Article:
Green economy risk reporting: a catalyst for change

Green economy risk reporting: a catalyst for change

By Andrew Harding, FCMA, CGMA, chief executive, management accounting, The Chartered Institute of Management Accountants

Green economy risk reporting: a catalyst for change

The prime minister’s ten-point plan for a green recovery builds on last week’s announcement by the Chancellor Rishi Sunak of the UK’s intention to make climate disclosures mandatory for large companies and financial institutions by 2025. It is undoubtedly a positive step in the right direction and highlights how finance can impact the world far beyond the economy, but it will be critical to measure for success.

Many businesses showed during the pandemic that they could pivot to a new normal. Let us not underestimate that they could surely start making some positive changes now in response to the global shift to a greener economy and the Government’s desire to accelerate change.

Sustainability reporting is going mainstream

Transparency and accuracy of sustainability reporting is becoming increasingly important. Investors, shareholders and customers alike are demanding that organisations step up their game on climate-related and wider environmental, social and governance reporting. The organisation of which we are a founding member, the International Integrated Reporting Council (IIRC), would be an appropriate body to task with providing such framework and implementation support.

As we continue to fight through the pandemic, some may think that we have more immediate matters we need to focus on, as if climate change is secondary. Surely, we should focus on both because they are clearly interdependent.

To build better business and societies, we cannot afford to wait until 2025 for organisations to accurately start assessing and disclosing corporate climate-related risks and opportunities. We must start managing and integrating these factors into corporate decision-making now if we truly aim to reach the UN Sustainable Development Goals by 2030 and the UK Government net zero target by 2050.

Where do we start?

We should of course strive for excellence by continuing our work to develop a unique, global and purposeful climate risk reporting framework and its associated standards. This should be our aim, but it won’t happen overnight.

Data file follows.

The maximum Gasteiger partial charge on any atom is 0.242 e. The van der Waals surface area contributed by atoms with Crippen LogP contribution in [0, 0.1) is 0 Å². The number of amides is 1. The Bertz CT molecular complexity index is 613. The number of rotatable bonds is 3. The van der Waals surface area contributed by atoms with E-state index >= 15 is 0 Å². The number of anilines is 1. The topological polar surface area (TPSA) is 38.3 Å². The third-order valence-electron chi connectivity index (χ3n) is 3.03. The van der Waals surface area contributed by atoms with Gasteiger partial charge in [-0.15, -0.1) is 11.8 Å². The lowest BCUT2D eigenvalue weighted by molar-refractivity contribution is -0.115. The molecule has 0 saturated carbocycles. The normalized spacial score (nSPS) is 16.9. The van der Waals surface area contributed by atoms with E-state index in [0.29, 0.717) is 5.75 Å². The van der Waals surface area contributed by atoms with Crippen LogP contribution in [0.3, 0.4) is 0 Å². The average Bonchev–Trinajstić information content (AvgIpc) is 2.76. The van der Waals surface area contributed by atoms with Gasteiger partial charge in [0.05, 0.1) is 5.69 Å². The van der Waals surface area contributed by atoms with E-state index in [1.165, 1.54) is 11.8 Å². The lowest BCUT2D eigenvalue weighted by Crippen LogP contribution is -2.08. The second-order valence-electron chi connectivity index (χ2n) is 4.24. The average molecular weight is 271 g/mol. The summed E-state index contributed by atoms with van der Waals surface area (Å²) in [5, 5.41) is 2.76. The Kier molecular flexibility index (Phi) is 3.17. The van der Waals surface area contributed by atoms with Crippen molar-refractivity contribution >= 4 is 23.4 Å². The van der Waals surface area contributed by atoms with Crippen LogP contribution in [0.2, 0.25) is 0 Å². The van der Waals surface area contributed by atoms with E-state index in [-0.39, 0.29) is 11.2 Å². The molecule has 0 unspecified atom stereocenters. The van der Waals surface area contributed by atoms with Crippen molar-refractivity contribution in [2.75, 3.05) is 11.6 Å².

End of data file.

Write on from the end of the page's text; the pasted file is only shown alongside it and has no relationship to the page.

So what should be do in the meantime? A good starting point is to read the recommendations released by the Task Force on Climate-related Financial Disclosures (TCFD).

These are structured around four main areas: governance, strategy, risk management, and metrics and targets. They can be applied to organisations across sectors and locations, making it easier for organisations to ensure best practices when evaluating and reporting on climate-related risks.

If you take out the specific climate references from the TCFD recommendations, it also provides a broader sustainability framework that can work with any of the core elements of sustainability, whether environmental protection, social inclusion or governance. This could also prove quite valuable as we put a greater focus on business resilience and sustainability in the post-pandemic world.

The importance of finance professionals

Finance professionals have a key role to play in driving sustainable strategic and operational decisions, including risk management. We do this by providing better accounting and management information, including financial and non-financial measures. Organisations can then confidently take important decisions based on relevant data and information.

Finance professionals can help organisations understand the scale of the problem, come up with viable solutions and ensure they are properly implemented. They have a pivotal role in providing business intelligence to support strategy and influence decision making. Without the rigour and business acumen of the finance function, it may prove impossible to truly embed sustainability into “business as usual”.

We cannot afford to wait. Pushing back the deadline is not the answer. What we need are multiple, linked policies which we can start implementing immediately. We must also keep our focus on creating an internationally recognised, comprehensive framework to make sure that organisations systematically and consistently report on the impact of climate-related risks and opportunities. If we are to achieve long-term, positive change, we must connect the dots between our past, our present and our future. Transform today to thrive tomorrow.

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